Let’s cut right to the chase.
The answer: The most important mistake you’re making when you fight with your family member is…
…being lost in your own protective emotions, many of which reliably keep your attention aimed on the other person. You get sucked into protecting yourself, defending yourself, explaining yourself, or maybe even numbing yourself. Does this fit with your experience?
There is a way to wake up from this mistake, again, and again. And it requires? … you guessed it; Awareness of your feelings. It also requires the courage to keep your attention curiously set on what is arising inside of you, before focusing back on the other person.
Here’s what happens to me.
I get lost in my anger, anxiety, fear, sadness, shame, guilt, disgust, you name it. And the trap that you, I, and everyone we know perpetually fall into is that we act out our feelings without pausing to notice what’s happening inside of us. The moment we act out our feelings, our attention becomes outwardly focused. And fair enough, because we have learned that we need to pay attention to what is happening outside of our bodies in order to protect our bodies from potential danger, be it physical or emotional.
When you are in conflict with a loved one, the majority of your attention tends to focus on what they are saying about you. Right? Or what they are saying about themselves (such as how hurt their feelings are) that ultimately implicates you. Is this right? Then, the human ego complex does what it does best: It takes it personally. Our defensive reactions are born out of us hopelessly falling into the same conditioned habit of mind that we’ve done our whole entire lives.
Once you get this, it is like the most wonderful superpower you can imagine.
Here’s an alternative to making this mistake:
We pause. (Because, of course. It always starts with a pause, right?)
And this time, instead of getting lost in the emotion, or possessed by the emotion, or – in the meditation community’s terminology – becoming identified with the emotion…this time, let’s notice how different it feels to identify the emotion.
Let’s practice together with a brief experiment to illustrate the point.
We’re going to practice noticing the difference between the felt sensations of being identified with an emotion and separately witnessing the emotion as an experience that is being noticed by the Self, the one we call “I”.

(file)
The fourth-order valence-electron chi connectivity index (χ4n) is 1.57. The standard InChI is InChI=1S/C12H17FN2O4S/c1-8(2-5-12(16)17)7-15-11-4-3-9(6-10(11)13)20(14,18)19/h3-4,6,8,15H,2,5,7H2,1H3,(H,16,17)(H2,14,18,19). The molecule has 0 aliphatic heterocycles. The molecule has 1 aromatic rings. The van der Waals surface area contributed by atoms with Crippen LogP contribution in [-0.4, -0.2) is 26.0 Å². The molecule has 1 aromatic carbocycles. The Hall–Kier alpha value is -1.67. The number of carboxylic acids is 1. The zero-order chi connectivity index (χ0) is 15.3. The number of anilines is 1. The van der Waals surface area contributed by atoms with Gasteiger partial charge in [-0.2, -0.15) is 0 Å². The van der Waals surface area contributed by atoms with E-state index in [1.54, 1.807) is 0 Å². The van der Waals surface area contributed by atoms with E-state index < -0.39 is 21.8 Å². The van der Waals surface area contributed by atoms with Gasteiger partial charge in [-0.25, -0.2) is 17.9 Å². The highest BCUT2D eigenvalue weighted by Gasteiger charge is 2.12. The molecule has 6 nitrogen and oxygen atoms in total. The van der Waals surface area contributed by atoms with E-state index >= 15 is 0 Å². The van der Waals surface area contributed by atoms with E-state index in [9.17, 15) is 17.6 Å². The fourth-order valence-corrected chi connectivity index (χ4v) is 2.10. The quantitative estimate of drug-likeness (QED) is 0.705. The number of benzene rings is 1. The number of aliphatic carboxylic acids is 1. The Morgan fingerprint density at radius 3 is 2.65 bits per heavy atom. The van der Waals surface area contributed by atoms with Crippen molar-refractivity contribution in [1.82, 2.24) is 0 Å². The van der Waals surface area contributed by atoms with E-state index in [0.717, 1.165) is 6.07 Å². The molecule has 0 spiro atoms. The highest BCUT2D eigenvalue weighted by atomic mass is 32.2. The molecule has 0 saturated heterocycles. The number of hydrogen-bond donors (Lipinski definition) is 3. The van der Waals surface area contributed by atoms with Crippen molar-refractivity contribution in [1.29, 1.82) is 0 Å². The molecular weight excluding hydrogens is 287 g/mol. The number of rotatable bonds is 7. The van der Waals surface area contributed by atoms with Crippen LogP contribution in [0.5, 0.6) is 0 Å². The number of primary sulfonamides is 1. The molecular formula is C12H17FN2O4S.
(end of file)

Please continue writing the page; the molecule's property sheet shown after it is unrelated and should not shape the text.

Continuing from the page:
Now, silently say to yourself as you feel this emotion:
“I am angry.”
And just for a moment, fully feel what that’s like to feel this emotion and be completely blended with it.
Don’t read ahead. Allow yourself to actually practice this right now.
Notice any thoughts, images, and sensations in the body as you softly whisper with the voice of your mind:
“I am angry.”
…What did you notice?
And now, shift your relationship to the emotion by saying this, silently to yourself:
“I feel anger.”
…And just notice this slight, subtle shift of relationship to the feeling. Feeling this difference, fully, for just a moment.
And now shift once again. Silently saying to yourself:
“I am aware of feeling anger.”
…And fully experience this shift in relationship to awareness, feeling, and emotion.
…And now shift into being this awareness that’s feeling the emotion.
Pro tip: Being the awareness means being fully separated from the emotion, so that instead of feeling blended with the anger, you’re experiencing calm, curious, compassion for the anger.
So, now, from this calm, curious, compassionate state of being, silently say to yourself:
“Anger is welcome.”
And just feel what it’s like as calm, curious, compassionate awareness witnessing and welcoming the anger.
This is the alternative to being lost in an emotion. You can witness and allow the fullness of the emotion, with more clarity.
Practice this, until you experience what these different states feel like. Once you get this, it is like the most wonderful superpower you can imagine. Chances are, almost everyone you know does not know how to do this. And yet, I am 100% confident that you will be able to. Because all it takes is practice.
Once you get good at becoming calm, curious, and compassionate about your own inner experiences, this will translate to becoming a wonderfully accepting and compassionate person in the presence of even the most difficult family members.
Robin S. Smith, MS, LCMFT is a Licensed Marriage and Family Therapist in clinical practice in Bethesda MD. As an MFT, he specializes in relationship issues for couples, families, and individuals, for improved quality of life. His areas of expertise include: transition to parenthood for new and expecting parents, infidelity, sex and intimacy issues, premarital counseling, and trauma. Robin has given talks to various groups including hospital administrators, graduate students, fellow psychotherapists, and child birth educators. He is the primary contributor to The Couple and Family Clinic Blog.